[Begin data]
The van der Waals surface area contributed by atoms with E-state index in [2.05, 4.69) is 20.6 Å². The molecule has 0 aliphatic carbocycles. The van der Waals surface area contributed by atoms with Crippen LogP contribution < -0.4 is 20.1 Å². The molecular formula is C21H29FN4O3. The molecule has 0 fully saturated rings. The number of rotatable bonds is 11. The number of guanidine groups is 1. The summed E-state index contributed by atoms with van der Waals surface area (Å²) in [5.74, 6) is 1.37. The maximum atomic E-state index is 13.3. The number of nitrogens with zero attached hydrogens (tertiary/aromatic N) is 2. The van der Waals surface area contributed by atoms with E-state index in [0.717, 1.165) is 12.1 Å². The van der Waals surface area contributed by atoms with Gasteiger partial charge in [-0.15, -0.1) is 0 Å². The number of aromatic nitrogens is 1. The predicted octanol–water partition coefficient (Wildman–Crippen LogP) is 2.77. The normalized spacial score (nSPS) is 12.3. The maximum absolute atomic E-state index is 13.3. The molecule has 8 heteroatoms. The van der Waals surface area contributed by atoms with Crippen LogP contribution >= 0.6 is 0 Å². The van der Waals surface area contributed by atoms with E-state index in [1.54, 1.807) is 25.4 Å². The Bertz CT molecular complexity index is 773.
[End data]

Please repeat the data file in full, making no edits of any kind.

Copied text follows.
The van der Waals surface area contributed by atoms with E-state index in [2.05, 4.69) is 20.6 Å². The molecule has 0 aliphatic carbocycles. The van der Waals surface area contributed by atoms with Crippen LogP contribution < -0.4 is 20.1 Å². The molecular formula is C21H29FN4O3. The molecule has 0 fully saturated rings. The number of rotatable bonds is 11. The number of guanidine groups is 1. The summed E-state index contributed by atoms with van der Waals surface area (Å²) in [5.74, 6) is 1.37. The maximum atomic E-state index is 13.3. The number of nitrogens with zero attached hydrogens (tertiary/aromatic N) is 2. The van der Waals surface area contributed by atoms with E-state index in [0.717, 1.165) is 12.1 Å². The van der Waals surface area contributed by atoms with Gasteiger partial charge in [-0.15, -0.1) is 0 Å². The number of aromatic nitrogens is 1. The predicted octanol–water partition coefficient (Wildman–Crippen LogP) is 2.77. The normalized spacial score (nSPS) is 12.3. The maximum absolute atomic E-state index is 13.3. The molecule has 8 heteroatoms. The van der Waals surface area contributed by atoms with Crippen LogP contribution >= 0.6 is 0 Å². The van der Waals surface area contributed by atoms with E-state index in [1.54, 1.807) is 25.4 Å². The Bertz CT molecular complexity index is 773.